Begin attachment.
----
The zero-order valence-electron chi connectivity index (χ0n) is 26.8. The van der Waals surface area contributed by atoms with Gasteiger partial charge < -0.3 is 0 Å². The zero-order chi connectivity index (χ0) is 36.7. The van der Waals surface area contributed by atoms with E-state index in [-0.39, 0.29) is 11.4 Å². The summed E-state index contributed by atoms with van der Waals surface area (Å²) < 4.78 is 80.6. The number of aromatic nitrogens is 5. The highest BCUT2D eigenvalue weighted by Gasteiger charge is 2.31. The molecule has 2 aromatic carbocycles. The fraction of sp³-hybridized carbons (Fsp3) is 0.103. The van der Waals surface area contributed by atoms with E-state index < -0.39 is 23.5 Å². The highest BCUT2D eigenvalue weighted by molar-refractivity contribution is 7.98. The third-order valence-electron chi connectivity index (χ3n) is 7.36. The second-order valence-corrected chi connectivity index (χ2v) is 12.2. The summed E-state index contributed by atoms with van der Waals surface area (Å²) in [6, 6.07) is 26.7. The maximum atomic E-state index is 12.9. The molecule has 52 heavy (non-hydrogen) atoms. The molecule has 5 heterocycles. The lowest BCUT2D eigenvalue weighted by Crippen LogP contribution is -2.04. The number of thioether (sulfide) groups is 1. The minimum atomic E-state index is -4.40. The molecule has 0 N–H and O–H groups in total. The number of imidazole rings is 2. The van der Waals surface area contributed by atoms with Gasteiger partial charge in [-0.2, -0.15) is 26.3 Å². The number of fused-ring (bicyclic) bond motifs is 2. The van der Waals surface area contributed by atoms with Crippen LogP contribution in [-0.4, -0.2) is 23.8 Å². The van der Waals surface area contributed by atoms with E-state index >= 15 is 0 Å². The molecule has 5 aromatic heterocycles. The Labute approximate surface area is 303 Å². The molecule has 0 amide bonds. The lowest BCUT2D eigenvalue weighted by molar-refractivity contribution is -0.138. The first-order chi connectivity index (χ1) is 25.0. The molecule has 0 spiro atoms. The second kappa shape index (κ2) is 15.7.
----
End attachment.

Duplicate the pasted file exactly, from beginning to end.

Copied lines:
The zero-order valence-electron chi connectivity index (χ0n) is 26.8. The van der Waals surface area contributed by atoms with Gasteiger partial charge < -0.3 is 0 Å². The zero-order chi connectivity index (χ0) is 36.7. The van der Waals surface area contributed by atoms with E-state index in [-0.39, 0.29) is 11.4 Å². The summed E-state index contributed by atoms with van der Waals surface area (Å²) < 4.78 is 80.6. The number of aromatic nitrogens is 5. The highest BCUT2D eigenvalue weighted by Gasteiger charge is 2.31. The molecule has 2 aromatic carbocycles. The fraction of sp³-hybridized carbons (Fsp3) is 0.103. The van der Waals surface area contributed by atoms with E-state index < -0.39 is 23.5 Å². The highest BCUT2D eigenvalue weighted by molar-refractivity contribution is 7.98. The third-order valence-electron chi connectivity index (χ3n) is 7.36. The second-order valence-corrected chi connectivity index (χ2v) is 12.2. The summed E-state index contributed by atoms with van der Waals surface area (Å²) in [6, 6.07) is 26.7. The maximum atomic E-state index is 12.9. The molecule has 52 heavy (non-hydrogen) atoms. The molecule has 5 heterocycles. The lowest BCUT2D eigenvalue weighted by Crippen LogP contribution is -2.04. The number of thioether (sulfide) groups is 1. The minimum atomic E-state index is -4.40. The molecule has 0 N–H and O–H groups in total. The number of imidazole rings is 2. The van der Waals surface area contributed by atoms with Gasteiger partial charge in [-0.2, -0.15) is 26.3 Å². The number of fused-ring (bicyclic) bond motifs is 2. The van der Waals surface area contributed by atoms with Crippen LogP contribution in [-0.4, -0.2) is 23.8 Å². The van der Waals surface area contributed by atoms with E-state index >= 15 is 0 Å². The molecule has 5 aromatic heterocycles. The Labute approximate surface area is 303 Å². The molecule has 0 amide bonds. The lowest BCUT2D eigenvalue weighted by molar-refractivity contribution is -0.138. The first-order chi connectivity index (χ1) is 25.0. The molecule has 0 spiro atoms. The second kappa shape index (κ2) is 15.7.